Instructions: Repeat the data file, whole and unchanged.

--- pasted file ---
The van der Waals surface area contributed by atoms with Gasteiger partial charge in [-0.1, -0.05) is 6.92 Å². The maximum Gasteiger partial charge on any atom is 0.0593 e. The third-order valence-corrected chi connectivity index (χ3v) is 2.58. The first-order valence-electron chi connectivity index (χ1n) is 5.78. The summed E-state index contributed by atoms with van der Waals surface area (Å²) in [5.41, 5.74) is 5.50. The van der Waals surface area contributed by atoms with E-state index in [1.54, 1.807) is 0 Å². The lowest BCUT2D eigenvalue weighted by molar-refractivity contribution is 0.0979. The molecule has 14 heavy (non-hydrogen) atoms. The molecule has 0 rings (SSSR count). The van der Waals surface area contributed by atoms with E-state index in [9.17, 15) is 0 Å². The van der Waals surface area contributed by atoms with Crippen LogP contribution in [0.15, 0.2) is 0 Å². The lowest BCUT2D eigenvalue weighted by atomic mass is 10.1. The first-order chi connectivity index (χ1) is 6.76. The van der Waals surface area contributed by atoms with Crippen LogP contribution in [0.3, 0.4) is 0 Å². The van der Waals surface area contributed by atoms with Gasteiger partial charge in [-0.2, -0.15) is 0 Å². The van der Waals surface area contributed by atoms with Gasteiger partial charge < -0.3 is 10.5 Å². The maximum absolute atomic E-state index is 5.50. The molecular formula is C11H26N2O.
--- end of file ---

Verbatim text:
The van der Waals surface area contributed by atoms with Gasteiger partial charge in [-0.1, -0.05) is 6.92 Å². The maximum Gasteiger partial charge on any atom is 0.0593 e. The third-order valence-corrected chi connectivity index (χ3v) is 2.58. The first-order valence-electron chi connectivity index (χ1n) is 5.78. The summed E-state index contributed by atoms with van der Waals surface area (Å²) in [5.41, 5.74) is 5.50. The van der Waals surface area contributed by atoms with E-state index in [1.54, 1.807) is 0 Å². The lowest BCUT2D eigenvalue weighted by molar-refractivity contribution is 0.0979. The molecule has 14 heavy (non-hydrogen) atoms. The molecule has 0 rings (SSSR count). The van der Waals surface area contributed by atoms with E-state index in [9.17, 15) is 0 Å². The van der Waals surface area contributed by atoms with Crippen LogP contribution in [0.15, 0.2) is 0 Å². The lowest BCUT2D eigenvalue weighted by atomic mass is 10.1. The first-order chi connectivity index (χ1) is 6.76. The van der Waals surface area contributed by atoms with Crippen LogP contribution in [0.3, 0.4) is 0 Å². The van der Waals surface area contributed by atoms with Gasteiger partial charge in [-0.2, -0.15) is 0 Å². The van der Waals surface area contributed by atoms with Gasteiger partial charge < -0.3 is 10.5 Å². The maximum absolute atomic E-state index is 5.50. The molecular formula is C11H26N2O.